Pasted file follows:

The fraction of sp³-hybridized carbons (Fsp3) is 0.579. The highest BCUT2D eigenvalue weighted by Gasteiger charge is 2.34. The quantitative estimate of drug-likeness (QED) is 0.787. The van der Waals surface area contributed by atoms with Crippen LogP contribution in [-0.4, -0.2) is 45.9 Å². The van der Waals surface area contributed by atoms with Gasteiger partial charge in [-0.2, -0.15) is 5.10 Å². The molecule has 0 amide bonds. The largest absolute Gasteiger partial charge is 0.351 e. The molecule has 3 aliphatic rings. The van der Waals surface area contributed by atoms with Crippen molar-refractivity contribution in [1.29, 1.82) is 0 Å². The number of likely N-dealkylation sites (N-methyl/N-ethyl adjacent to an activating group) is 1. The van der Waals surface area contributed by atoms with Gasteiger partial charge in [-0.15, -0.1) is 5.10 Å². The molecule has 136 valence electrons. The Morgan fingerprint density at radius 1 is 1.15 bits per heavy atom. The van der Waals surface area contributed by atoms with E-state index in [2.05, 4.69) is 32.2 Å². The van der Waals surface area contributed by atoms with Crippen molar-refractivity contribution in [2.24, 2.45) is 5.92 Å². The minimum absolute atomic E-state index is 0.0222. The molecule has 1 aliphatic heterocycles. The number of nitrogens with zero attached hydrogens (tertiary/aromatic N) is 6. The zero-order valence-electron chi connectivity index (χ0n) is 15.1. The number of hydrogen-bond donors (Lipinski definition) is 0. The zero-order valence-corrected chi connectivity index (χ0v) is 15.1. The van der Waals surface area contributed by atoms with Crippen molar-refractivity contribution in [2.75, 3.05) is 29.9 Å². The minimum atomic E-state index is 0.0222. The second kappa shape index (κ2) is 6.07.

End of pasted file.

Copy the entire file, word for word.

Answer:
The fraction of sp³-hybridized carbons (Fsp3) is 0.579. The highest BCUT2D eigenvalue weighted by Gasteiger charge is 2.34. The quantitative estimate of drug-likeness (QED) is 0.787. The van der Waals surface area contributed by atoms with Crippen LogP contribution in [-0.4, -0.2) is 45.9 Å². The van der Waals surface area contributed by atoms with Gasteiger partial charge in [-0.2, -0.15) is 5.10 Å². The molecule has 0 amide bonds. The largest absolute Gasteiger partial charge is 0.351 e. The molecule has 3 aliphatic rings. The van der Waals surface area contributed by atoms with Crippen molar-refractivity contribution in [1.29, 1.82) is 0 Å². The number of likely N-dealkylation sites (N-methyl/N-ethyl adjacent to an activating group) is 1. The van der Waals surface area contributed by atoms with Gasteiger partial charge in [-0.15, -0.1) is 5.10 Å². The molecule has 136 valence electrons. The Morgan fingerprint density at radius 1 is 1.15 bits per heavy atom. The van der Waals surface area contributed by atoms with E-state index in [2.05, 4.69) is 32.2 Å². The van der Waals surface area contributed by atoms with Crippen molar-refractivity contribution in [2.24, 2.45) is 5.92 Å². The minimum absolute atomic E-state index is 0.0222. The molecule has 1 aliphatic heterocycles. The number of nitrogens with zero attached hydrogens (tertiary/aromatic N) is 6. The zero-order valence-electron chi connectivity index (χ0n) is 15.1. The number of hydrogen-bond donors (Lipinski definition) is 0. The zero-order valence-corrected chi connectivity index (χ0v) is 15.1. The van der Waals surface area contributed by atoms with Crippen molar-refractivity contribution in [2.75, 3.05) is 29.9 Å². The minimum atomic E-state index is 0.0222. The second kappa shape index (κ2) is 6.07.